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Obama to Boehner: No Negotiations until Shutdown Ends

U.S. President Barack Obama spoke by phone Tuesday with House of Representatives Speaker John Boehner, urging him to allow a vote on legislation to end the now week-long U.S. government shutdown.

The White House says President Obama called Boehner and reiterated his willingness to negotiate with Republicans only after the shutdown and debt default threats are removed.

Earlier Tuesday after a meeting with House Republicans, Boehner said they would insist on deficit-reduction negotiations with Mr. Obama as a condition for raising the federal debt limit.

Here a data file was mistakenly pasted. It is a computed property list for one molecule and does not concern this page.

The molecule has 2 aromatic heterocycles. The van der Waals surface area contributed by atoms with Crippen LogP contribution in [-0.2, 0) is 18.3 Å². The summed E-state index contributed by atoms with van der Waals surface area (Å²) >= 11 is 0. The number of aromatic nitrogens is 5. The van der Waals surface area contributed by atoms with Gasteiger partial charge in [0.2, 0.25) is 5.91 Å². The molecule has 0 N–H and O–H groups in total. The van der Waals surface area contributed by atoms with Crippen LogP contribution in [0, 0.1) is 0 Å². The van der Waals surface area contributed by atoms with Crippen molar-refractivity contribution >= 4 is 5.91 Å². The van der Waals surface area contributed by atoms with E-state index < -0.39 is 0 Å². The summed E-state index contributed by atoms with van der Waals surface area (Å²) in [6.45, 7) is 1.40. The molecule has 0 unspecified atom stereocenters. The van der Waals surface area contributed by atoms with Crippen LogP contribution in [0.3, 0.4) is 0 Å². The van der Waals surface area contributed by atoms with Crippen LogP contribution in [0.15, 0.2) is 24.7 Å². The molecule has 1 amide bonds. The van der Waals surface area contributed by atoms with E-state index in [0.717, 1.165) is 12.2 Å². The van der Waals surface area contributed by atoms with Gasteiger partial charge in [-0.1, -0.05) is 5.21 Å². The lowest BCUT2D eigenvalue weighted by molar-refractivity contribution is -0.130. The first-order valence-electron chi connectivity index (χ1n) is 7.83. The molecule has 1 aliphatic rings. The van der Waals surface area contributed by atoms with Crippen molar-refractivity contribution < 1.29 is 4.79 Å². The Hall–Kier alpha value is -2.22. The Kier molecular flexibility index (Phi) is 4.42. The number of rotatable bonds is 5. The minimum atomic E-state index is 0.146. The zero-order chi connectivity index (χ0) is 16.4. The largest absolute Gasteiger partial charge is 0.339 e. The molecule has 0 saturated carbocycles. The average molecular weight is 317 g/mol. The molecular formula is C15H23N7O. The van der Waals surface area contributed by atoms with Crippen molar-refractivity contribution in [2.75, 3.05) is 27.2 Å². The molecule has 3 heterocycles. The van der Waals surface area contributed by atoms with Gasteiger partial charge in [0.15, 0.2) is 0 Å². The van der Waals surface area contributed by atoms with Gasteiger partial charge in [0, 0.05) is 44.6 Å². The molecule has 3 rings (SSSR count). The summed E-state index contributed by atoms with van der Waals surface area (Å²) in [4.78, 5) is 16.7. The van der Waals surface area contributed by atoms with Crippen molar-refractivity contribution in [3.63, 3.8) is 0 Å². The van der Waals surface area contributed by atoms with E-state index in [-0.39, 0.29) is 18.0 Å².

Boehner said the talks would be "wide open," saying, "There is nothing on the table, there is nothing off the table."

But President Obama is pressing the Speaker to allow a vote to raise the debt limit with what the White House describes as "no ideological strings attached."

The U.S. Treasury expects to exhaust its remaining borrowing capacity under the current $16.7 trillion cap by October 17.



Meanwhile, the partial U.S. government shutdown continues. Now entering its second week, the shutdown began when the politically-deadlocked Congress could not pass a spending bill to extend government funding. House Republicans insisted on attaching a provision to the budget to repeal or delay President Obama's signature health care law, an addition the Democratic-led Senate vowed it would never approve.

Hundreds of thousands of government workers are still furloughed and many important services remain unavailable.

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